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One of the most fascinating and tantalizing problems of literary history concerns the origin of prose fiction among the Romans. We can trace the growth of the epic from its infancy in the third century before Christ as it develops in strength in the poems of Naevius, Ennius, and Cicero until it reaches its full stature in the Aeneid, and then we can see the decline of its vigor in the Pharsalia, the Punica, the Thebais, and Achilleis, until it practically dies a natural death in the mythological and historical poems of Claudian. The way also in which tragedy, comedy, lyric poetry, history, biography, and the other types of literature in prose and verse came into existence and developed among the Romans can be followed with reasonable success. But the origin and early history of the novel is involved in obscurity. The great realistic romance of Petronius of the first century of our era is without a legally recognized ancestor, and has no direct descendant. The situation is the more surprising when we recall its probable size in its original form. Of course only a part of it has come down to us, some one hundred and ten pages in all. Its great size probably proved fatal to its preservation in its complete form, or at least contributed to that end, for it has been estimated that it ran from six hundred to nine hundred pages, being longer therefore than the average novel of Dickens and Scott. Consequently we are not dealing with a bit of ephemeral literature, but with an elaborate [CLASSICAL PHILOLOGY VI, July, 1911]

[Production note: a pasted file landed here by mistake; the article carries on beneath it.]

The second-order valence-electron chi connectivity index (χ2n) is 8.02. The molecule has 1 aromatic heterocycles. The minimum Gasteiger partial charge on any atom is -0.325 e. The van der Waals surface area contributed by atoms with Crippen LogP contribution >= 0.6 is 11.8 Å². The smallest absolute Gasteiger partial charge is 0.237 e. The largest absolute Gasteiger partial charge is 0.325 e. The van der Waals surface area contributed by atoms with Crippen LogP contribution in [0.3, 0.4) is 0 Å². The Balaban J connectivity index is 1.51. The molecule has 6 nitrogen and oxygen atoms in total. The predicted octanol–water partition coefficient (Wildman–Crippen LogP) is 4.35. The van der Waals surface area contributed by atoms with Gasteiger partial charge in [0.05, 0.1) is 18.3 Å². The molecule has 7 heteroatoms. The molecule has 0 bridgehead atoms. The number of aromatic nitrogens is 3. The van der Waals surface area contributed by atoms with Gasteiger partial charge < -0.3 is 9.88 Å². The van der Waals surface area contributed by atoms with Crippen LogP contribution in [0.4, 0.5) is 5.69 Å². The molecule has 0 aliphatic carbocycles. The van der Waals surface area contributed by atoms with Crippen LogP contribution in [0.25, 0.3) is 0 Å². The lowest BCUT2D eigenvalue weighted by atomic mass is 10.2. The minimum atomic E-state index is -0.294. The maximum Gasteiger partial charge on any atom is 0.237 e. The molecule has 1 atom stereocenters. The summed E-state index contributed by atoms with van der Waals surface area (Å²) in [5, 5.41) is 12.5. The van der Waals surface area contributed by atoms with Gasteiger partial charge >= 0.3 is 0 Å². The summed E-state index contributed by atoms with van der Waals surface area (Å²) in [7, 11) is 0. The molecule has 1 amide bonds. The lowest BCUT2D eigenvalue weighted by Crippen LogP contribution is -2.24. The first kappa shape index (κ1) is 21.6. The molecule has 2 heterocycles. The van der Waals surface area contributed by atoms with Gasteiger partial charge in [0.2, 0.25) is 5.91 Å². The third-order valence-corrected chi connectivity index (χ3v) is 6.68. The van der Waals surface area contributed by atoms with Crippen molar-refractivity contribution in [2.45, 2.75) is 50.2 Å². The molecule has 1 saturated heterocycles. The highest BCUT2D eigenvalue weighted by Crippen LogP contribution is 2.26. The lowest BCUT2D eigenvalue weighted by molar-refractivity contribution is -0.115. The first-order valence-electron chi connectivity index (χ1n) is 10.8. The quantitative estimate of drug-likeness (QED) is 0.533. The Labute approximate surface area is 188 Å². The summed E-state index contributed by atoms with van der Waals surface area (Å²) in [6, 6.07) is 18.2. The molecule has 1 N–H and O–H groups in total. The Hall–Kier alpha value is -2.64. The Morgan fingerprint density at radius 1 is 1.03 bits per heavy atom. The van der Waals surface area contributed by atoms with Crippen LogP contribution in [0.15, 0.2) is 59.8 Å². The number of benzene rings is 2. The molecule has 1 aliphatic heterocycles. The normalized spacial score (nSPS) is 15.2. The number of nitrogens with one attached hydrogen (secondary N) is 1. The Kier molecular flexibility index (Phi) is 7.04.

composition of a high degree of excellence, behind which we should expect to find a long line of development. We are puzzled not so much by the utter absence of anything in the way of prose fiction before the time of Petronius as by the difficulty of establishing any satisfactory logical connection between earlier forms of literature and the romance of Petronius. We are bewildered, in fact, by the various possibilities which the situation presents. The work shows points of similarity with several antecedent forms of composition, but the gaps which lie in any assumed line of descent are so great as to make us question its correctness.